Seed Selection Process Part 2: Where Do I Find Seeds?

Where do I find the seeds for my gardening activities? Lot’s of places! The most obvious location is in a store, either online or one of the old fashioned brick and mortar stores. The local Co-op always has seed to find as do the box stores (they have already begun putting out seeds for spring. You had better hurry they’ll be putting out Halloween decorations soon!)

Aside from these obvious choices one of the best places to find seed is from your gardening friends! Gardening fanatics collect seed like baseball fans collect baseball cards. Rare seeds are met with the same excitement as a rare Mickey Mantle card found in an old shoebox in the attic, but any seed that you like is a great find! A quick search online with Google will find all sorts of seed swapping forums where you can find nearly anything you’re looking for if you look long enough.

Just recently I made a donation to the American Horticultural Society to participate in their seed swap. You can donate what you wish but with a small donation of $5 you can get 10 varieties of seeds. If you do the math that comes to $.50 for each packet, a deal you just can’t find in stores. These are all seeds that other gardeners around the country have gathered and sent in as donations. With that donation I should receive seeds from the following plants:

Panicum virgatum (a native Switch Grass)
Cleome hassleriana (Spider Flower)

Cosmos bipinnatus (2 varieties)
Salvia coccinea
Verbena bonariensis
Zinnia elegans (8-10 inch zinnias)
Zinnia linearis (6-12 inch zinnias)
Rudbeckia fulgida

As alternates I chose an Amaranthus caudatus (Love Lies Bleeding) and another type of Cleome hassleriana. I try to find my seeds through seed swaps and trades before I go searching the catalogs. This helps me to keep the cost of seeds down a little. After all, I have to have money to buy more plants for the garden!

I prefer to purchase vegetable seeds from the stores as home collected seeds have a greater chance of hybridization through cross pollination. Of course you might end up with an interesting specimen that way. One year a tomato plant grew from our compost bucket on the back porch. As an experiment we planted it in a pot and let it bear fruit. The tomatoes were some of the best we had that year but they sure looked strange! I think they were a cross between a cherry tomato and a slicing tomato.

There are lots of options for finding seeds and you don’t always have to go to the stores!


Dave has written since 2007. He gardens on an acre and a half where he raises his 4 children. He enjoys growing vegetables, herbs, and propagating plants. Dave has a side business growing and selling heirloom vegetables and herb plants through Blue Shed Gardens and works as a real estate agent in Spring Hill, TN.

This Post Has 8 Comments

  1. Hi Dave,

    An interesting tomato tale…did you keep the seeds from that tomato? I am very curious to see what cross pollination will bring with the echinaceas…the bees visited the Tennessee Coneflower and the E purpureas all summer and I let them set seed and fall to the ground! Take care~~gail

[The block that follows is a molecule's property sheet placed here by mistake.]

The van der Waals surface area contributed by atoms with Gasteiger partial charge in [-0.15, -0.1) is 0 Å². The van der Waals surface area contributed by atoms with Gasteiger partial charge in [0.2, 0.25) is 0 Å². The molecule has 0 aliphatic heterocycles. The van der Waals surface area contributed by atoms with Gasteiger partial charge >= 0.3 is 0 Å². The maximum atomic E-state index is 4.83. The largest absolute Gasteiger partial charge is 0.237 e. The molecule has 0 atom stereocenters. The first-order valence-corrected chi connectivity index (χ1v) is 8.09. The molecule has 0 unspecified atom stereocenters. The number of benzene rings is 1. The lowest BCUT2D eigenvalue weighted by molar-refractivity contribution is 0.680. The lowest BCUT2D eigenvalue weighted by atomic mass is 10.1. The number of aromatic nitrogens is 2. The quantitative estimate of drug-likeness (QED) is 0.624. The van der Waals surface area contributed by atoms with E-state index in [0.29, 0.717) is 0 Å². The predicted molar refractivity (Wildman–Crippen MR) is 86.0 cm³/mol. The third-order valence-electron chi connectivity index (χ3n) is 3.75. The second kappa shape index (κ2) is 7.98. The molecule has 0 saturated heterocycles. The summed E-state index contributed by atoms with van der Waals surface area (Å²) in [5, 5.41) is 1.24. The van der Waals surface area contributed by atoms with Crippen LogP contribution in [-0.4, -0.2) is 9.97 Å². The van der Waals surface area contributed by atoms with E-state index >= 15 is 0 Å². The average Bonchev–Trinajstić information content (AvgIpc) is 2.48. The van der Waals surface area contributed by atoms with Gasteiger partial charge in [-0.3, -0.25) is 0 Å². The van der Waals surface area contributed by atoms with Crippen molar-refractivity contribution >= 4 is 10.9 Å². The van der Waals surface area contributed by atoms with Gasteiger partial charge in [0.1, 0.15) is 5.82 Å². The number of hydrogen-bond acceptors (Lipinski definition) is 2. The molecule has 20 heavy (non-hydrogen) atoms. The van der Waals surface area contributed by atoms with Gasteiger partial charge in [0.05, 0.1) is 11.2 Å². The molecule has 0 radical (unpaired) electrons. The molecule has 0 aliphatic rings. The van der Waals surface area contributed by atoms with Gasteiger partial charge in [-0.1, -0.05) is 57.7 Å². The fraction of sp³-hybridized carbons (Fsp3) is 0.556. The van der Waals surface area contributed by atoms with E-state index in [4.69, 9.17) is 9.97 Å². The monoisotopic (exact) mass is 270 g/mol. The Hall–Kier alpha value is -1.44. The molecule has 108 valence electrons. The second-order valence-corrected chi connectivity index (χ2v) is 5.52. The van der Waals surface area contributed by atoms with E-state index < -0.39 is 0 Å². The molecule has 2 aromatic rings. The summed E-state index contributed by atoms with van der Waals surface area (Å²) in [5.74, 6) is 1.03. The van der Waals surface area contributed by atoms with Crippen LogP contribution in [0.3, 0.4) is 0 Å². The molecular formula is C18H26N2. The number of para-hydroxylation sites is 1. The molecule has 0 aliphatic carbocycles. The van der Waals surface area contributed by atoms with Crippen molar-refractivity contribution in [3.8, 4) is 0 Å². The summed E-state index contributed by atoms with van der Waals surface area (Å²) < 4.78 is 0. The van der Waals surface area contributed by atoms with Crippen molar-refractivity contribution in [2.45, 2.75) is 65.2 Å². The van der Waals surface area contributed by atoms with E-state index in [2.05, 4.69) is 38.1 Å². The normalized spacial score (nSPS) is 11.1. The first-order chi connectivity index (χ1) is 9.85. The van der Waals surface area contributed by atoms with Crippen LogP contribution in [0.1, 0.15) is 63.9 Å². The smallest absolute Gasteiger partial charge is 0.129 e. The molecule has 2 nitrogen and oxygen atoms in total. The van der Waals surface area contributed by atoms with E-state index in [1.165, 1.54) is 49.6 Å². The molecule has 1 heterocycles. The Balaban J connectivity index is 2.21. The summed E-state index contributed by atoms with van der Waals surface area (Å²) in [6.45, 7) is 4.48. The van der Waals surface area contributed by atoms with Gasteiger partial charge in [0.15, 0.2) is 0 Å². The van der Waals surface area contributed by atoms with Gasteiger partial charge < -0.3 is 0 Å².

2. Seed Savers Exchange is also a great resource Dave. Just in case you don’t already have enough places to look for seed. ;~)

  3. I was in Lowes today and spotted veggie and flower seeds in the Garden Dept. We went there for window casing but I can always find an excuse to get the Saint to the Garden Center. Tee hee… Tomorrow, we case 4 windows. Ah, what fun.

    Your tomato sounds interesting. Compost gardening for sure!

  4. Hi Dave,
    I agree about getting your seeds now from the big box store. They sure won’t last long.
    I like your info on the tomato plant. For the last 2 yrs. I’ve had a tomato plant come up volunteer that has very small fruit on it. They are the smallish ed tomatoes I’ve seen—not as big as a penny. But they have a good flavor. I had never had a tomato plant with small fruit on it in that pot before. Wonder what happened?

  5. Do have the photos of that tomato, Dave. Curious to see them. It’s always special to you when you get those strange varieties, right? Good luck with your veggies and great that you have the option of seed swapping! Have fun!

  6. Gail,

    I didn’t save the tomato seed since they tend to turn into hybrids. That would be interesting to see the hybrid of our native coneflower!


    There are a ton of places out there! I need to figure out what I need. That’s the next step before I buy anything.


    I went there yesterday to get a piece of weather stripping and it really does seem like spring with all the seed kiosks.


    It probably hybridized with something else. A small animal may have even brought a tomato from someone else’s garden. I think some of the small one’s have the best flavor.


    I’ll have to look and see if I have a photo. I might but that may have been before our first digital camera!

  7. Great tips on seed sourcing Dave. Sounds like the ones you will be getting from the American Horticultural Society will work great in your self-seeding garden you are planning. I noticed that my local big box was putting out seeds too.

  8. Great info Dave! I need to get more involved myself in seed swapping. Anything to save a little $$. Gardening can be expensive if you let it. Thanks for sharing your tips!

Comments are closed.

Close Menu